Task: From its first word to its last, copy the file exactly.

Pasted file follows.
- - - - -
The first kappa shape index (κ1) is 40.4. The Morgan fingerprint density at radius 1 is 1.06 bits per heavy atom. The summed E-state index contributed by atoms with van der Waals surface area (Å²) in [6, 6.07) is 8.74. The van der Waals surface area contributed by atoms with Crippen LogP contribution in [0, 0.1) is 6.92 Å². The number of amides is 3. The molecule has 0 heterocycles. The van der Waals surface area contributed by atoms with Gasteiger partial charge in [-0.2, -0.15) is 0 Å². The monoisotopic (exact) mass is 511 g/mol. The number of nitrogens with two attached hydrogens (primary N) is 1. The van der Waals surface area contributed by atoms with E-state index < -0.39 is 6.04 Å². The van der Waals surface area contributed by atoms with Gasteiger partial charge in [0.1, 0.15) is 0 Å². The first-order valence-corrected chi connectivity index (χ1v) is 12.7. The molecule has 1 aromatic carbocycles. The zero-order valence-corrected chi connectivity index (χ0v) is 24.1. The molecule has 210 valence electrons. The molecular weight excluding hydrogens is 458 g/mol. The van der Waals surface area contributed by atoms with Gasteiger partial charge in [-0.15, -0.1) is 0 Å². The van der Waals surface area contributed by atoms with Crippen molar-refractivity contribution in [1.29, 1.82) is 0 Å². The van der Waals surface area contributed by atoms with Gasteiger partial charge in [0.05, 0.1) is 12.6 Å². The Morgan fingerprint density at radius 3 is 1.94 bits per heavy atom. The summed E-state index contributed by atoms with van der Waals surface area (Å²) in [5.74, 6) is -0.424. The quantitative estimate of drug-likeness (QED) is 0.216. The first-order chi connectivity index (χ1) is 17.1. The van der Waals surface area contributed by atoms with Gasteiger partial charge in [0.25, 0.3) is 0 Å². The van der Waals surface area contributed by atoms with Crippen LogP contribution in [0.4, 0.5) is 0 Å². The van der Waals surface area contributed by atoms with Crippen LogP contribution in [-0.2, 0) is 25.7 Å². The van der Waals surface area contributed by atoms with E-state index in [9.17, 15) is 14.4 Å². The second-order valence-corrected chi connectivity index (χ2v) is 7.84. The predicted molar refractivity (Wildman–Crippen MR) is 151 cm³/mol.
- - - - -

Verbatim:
The first kappa shape index (κ1) is 40.4. The Morgan fingerprint density at radius 1 is 1.06 bits per heavy atom. The summed E-state index contributed by atoms with van der Waals surface area (Å²) in [6, 6.07) is 8.74. The van der Waals surface area contributed by atoms with Crippen LogP contribution in [0, 0.1) is 6.92 Å². The number of amides is 3. The molecule has 0 heterocycles. The van der Waals surface area contributed by atoms with Gasteiger partial charge in [-0.2, -0.15) is 0 Å². The monoisotopic (exact) mass is 511 g/mol. The number of nitrogens with two attached hydrogens (primary N) is 1. The van der Waals surface area contributed by atoms with E-state index < -0.39 is 6.04 Å². The van der Waals surface area contributed by atoms with Gasteiger partial charge in [0.1, 0.15) is 0 Å². The first-order valence-corrected chi connectivity index (χ1v) is 12.7. The molecule has 1 aromatic carbocycles. The zero-order valence-corrected chi connectivity index (χ0v) is 24.1. The molecule has 210 valence electrons. The molecular weight excluding hydrogens is 458 g/mol. The van der Waals surface area contributed by atoms with Gasteiger partial charge in [-0.15, -0.1) is 0 Å². The van der Waals surface area contributed by atoms with Crippen molar-refractivity contribution in [1.29, 1.82) is 0 Å². The van der Waals surface area contributed by atoms with Gasteiger partial charge in [0.05, 0.1) is 12.6 Å². The Morgan fingerprint density at radius 3 is 1.94 bits per heavy atom. The summed E-state index contributed by atoms with van der Waals surface area (Å²) in [5.74, 6) is -0.424. The quantitative estimate of drug-likeness (QED) is 0.216. The first-order chi connectivity index (χ1) is 17.1. The van der Waals surface area contributed by atoms with Gasteiger partial charge in [0.25, 0.3) is 0 Å². The van der Waals surface area contributed by atoms with Crippen LogP contribution in [0.4, 0.5) is 0 Å². The van der Waals surface area contributed by atoms with Crippen LogP contribution in [-0.2, 0) is 25.7 Å². The van der Waals surface area contributed by atoms with E-state index in [9.17, 15) is 14.4 Å². The second-order valence-corrected chi connectivity index (χ2v) is 7.84. The predicted molar refractivity (Wildman–Crippen MR) is 151 cm³/mol.